What We Learned: Burger Up Kickstarter campaign September 06, 2016 08:13 by David Scott

The end of another successful Kickstarter campaign always arrives with mixed emotions. On one hand, as a publisher, you're elated; all the sleepless nights and long hours have resulted in a physical product people actually like playing!

But the perfectionists in us are restless; always looking for the areas of improvement or seeking out the things that could have gone smoother.

So as we look forward to launching our next campaign for Skyward on Kickstarter, here are some of the key things we learned while running the Burger Up campaign.

1. Expect the unexpected
We originally had planned to start fulfilment of the game in April. However due to Chinese New Year, our manufacturers shut down for an extended period of time pushing this date out further than we had expected. This, coupled with a longer than anticipated completion time for the stretch goals meant we finally started fulfilment in mid-July. Not a disaster by any means, but still further out from our original hopes.

2. Bigger games need more protection in shipping
Burger Up is the biggest box we've produced to date and we knew from the outset that getting the packaging right was going to be a priority. We asked our manufacturer to come up with individual custom mailer boxes with corner protectors, and they worked an absolute treat for the vast majority of backers (~75%) who were only receiving a single copy of the game.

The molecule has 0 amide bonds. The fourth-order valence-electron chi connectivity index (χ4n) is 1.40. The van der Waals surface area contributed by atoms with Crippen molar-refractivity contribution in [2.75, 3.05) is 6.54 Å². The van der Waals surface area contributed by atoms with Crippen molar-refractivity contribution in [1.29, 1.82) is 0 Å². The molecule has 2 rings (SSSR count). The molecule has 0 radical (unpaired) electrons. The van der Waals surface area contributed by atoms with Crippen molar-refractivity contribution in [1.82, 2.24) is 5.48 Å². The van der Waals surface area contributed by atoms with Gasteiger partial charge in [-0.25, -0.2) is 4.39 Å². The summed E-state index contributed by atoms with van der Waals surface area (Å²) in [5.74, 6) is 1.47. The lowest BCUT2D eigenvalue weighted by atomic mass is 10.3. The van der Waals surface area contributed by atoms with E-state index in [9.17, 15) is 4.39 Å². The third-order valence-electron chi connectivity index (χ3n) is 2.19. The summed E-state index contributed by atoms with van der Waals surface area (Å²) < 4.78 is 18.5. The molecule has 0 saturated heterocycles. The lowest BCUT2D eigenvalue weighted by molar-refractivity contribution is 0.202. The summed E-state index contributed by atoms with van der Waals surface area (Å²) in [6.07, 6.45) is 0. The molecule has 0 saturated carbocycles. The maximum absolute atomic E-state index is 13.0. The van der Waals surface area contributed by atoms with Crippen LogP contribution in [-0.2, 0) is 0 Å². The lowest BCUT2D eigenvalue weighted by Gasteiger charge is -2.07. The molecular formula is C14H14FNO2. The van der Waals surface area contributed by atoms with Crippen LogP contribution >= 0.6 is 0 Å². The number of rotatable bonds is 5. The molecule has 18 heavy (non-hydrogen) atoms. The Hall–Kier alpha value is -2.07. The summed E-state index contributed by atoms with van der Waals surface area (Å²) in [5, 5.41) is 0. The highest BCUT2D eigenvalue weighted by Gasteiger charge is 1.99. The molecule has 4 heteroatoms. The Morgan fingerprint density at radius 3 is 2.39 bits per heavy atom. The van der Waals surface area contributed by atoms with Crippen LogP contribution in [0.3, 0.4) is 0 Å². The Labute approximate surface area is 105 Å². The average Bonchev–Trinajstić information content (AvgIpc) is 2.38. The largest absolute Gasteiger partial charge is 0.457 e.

We'll definitely be expanding our use of custom mailer boxes for future projects, if only to prevent any risk of this happening again...

3. Review your game-samples like a CSI crime scene
We've got a great relationship with our manufacturer, who have produced the last four Rule & Make titles now. And yet there's still the chance communication issues can arise, such as our issue with the shortage of $1 coins. We'd thought our checking of the final sample was completely thorough, but alas our coin counts were still out. It was a valuable lesson and one we will heed in future projects.

4. The game community is at the heart of what we do
This wasn't a new learning, just one that was amply reinforced across the campaign. 

There are some creators that treat Kickstarter as a sales platform. Funds are certainly a big component to crowdfunding, but for us, we believe in getting the crowd involved. With our previous campaigns, we've involved the community in various ways and we feel we've managed to strike a great balance between creative authorship and community input. Throughout the campaign, we've reached out to everyone for suggestions and ideas. We knew we were going to paint the wall red, but what shade of red?

We plan to continue our efforts to include ways for the community to help shape the project. We believe community involvement is what makes Kickstarter so awesome and unique, and the feedback from our fans to this point has been overwhelmingly positive. Thanks all! Without you, none of this would be possible.